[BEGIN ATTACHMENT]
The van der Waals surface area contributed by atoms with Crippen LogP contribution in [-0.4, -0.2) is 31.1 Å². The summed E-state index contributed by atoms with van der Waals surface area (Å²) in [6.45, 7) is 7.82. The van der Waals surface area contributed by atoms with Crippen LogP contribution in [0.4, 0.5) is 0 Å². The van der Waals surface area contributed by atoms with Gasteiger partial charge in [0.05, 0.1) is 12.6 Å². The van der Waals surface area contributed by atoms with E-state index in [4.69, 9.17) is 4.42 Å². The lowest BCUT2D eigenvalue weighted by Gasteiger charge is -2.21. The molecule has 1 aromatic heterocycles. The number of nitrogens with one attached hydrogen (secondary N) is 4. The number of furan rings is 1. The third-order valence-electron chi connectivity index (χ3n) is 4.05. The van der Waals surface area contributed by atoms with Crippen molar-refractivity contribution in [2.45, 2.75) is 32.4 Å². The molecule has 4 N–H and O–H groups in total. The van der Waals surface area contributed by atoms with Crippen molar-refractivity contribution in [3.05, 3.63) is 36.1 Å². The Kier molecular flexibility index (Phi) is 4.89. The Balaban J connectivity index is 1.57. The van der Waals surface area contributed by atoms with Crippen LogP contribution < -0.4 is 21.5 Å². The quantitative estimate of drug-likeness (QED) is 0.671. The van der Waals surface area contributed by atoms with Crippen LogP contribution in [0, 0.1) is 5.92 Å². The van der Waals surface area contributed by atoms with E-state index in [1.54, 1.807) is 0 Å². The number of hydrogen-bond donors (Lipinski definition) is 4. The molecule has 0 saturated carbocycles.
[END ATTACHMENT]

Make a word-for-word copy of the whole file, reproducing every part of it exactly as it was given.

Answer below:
The van der Waals surface area contributed by atoms with Crippen LogP contribution in [-0.4, -0.2) is 31.1 Å². The summed E-state index contributed by atoms with van der Waals surface area (Å²) in [6.45, 7) is 7.82. The van der Waals surface area contributed by atoms with Crippen LogP contribution in [0.4, 0.5) is 0 Å². The van der Waals surface area contributed by atoms with Gasteiger partial charge in [0.05, 0.1) is 12.6 Å². The van der Waals surface area contributed by atoms with E-state index in [4.69, 9.17) is 4.42 Å². The lowest BCUT2D eigenvalue weighted by Gasteiger charge is -2.21. The molecule has 1 aromatic heterocycles. The number of nitrogens with one attached hydrogen (secondary N) is 4. The number of furan rings is 1. The third-order valence-electron chi connectivity index (χ3n) is 4.05. The van der Waals surface area contributed by atoms with Crippen molar-refractivity contribution in [2.45, 2.75) is 32.4 Å². The molecule has 4 N–H and O–H groups in total. The van der Waals surface area contributed by atoms with Crippen molar-refractivity contribution in [3.05, 3.63) is 36.1 Å². The Kier molecular flexibility index (Phi) is 4.89. The Balaban J connectivity index is 1.57. The van der Waals surface area contributed by atoms with Crippen LogP contribution < -0.4 is 21.5 Å². The quantitative estimate of drug-likeness (QED) is 0.671. The van der Waals surface area contributed by atoms with Crippen LogP contribution in [0, 0.1) is 5.92 Å². The van der Waals surface area contributed by atoms with E-state index in [1.54, 1.807) is 0 Å². The number of hydrogen-bond donors (Lipinski definition) is 4. The molecule has 0 saturated carbocycles.